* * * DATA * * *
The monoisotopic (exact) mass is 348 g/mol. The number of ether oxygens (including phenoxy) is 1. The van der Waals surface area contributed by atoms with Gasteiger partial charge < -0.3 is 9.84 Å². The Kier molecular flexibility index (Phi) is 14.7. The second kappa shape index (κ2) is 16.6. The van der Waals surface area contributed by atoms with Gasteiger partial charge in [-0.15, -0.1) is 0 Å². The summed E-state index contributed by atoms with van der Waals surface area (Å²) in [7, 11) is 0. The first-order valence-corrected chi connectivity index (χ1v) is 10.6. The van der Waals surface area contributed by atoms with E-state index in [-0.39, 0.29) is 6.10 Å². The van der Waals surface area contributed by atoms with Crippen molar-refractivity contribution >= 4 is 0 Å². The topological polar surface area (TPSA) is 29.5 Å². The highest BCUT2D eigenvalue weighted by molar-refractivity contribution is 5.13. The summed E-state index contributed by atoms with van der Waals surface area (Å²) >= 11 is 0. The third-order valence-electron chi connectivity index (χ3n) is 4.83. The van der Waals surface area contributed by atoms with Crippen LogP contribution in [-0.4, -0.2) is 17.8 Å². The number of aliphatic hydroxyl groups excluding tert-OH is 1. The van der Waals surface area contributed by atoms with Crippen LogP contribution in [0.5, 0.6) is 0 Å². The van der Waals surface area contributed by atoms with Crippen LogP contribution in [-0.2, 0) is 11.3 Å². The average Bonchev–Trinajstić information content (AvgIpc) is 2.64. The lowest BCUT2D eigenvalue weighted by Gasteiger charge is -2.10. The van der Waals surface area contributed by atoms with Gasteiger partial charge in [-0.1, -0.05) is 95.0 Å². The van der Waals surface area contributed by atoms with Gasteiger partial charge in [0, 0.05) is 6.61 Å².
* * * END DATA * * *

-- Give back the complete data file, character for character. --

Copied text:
The monoisotopic (exact) mass is 348 g/mol. The number of ether oxygens (including phenoxy) is 1. The van der Waals surface area contributed by atoms with Gasteiger partial charge < -0.3 is 9.84 Å². The Kier molecular flexibility index (Phi) is 14.7. The second kappa shape index (κ2) is 16.6. The van der Waals surface area contributed by atoms with Gasteiger partial charge in [-0.15, -0.1) is 0 Å². The summed E-state index contributed by atoms with van der Waals surface area (Å²) in [7, 11) is 0. The first-order valence-corrected chi connectivity index (χ1v) is 10.6. The van der Waals surface area contributed by atoms with E-state index in [-0.39, 0.29) is 6.10 Å². The van der Waals surface area contributed by atoms with Crippen molar-refractivity contribution >= 4 is 0 Å². The topological polar surface area (TPSA) is 29.5 Å². The highest BCUT2D eigenvalue weighted by molar-refractivity contribution is 5.13. The summed E-state index contributed by atoms with van der Waals surface area (Å²) >= 11 is 0. The third-order valence-electron chi connectivity index (χ3n) is 4.83. The van der Waals surface area contributed by atoms with Crippen LogP contribution in [-0.4, -0.2) is 17.8 Å². The number of aliphatic hydroxyl groups excluding tert-OH is 1. The van der Waals surface area contributed by atoms with Crippen LogP contribution in [0.5, 0.6) is 0 Å². The van der Waals surface area contributed by atoms with Crippen LogP contribution in [-0.2, 0) is 11.3 Å². The average Bonchev–Trinajstić information content (AvgIpc) is 2.64. The lowest BCUT2D eigenvalue weighted by Gasteiger charge is -2.10. The van der Waals surface area contributed by atoms with Gasteiger partial charge in [-0.1, -0.05) is 95.0 Å². The van der Waals surface area contributed by atoms with Gasteiger partial charge in [0, 0.05) is 6.61 Å².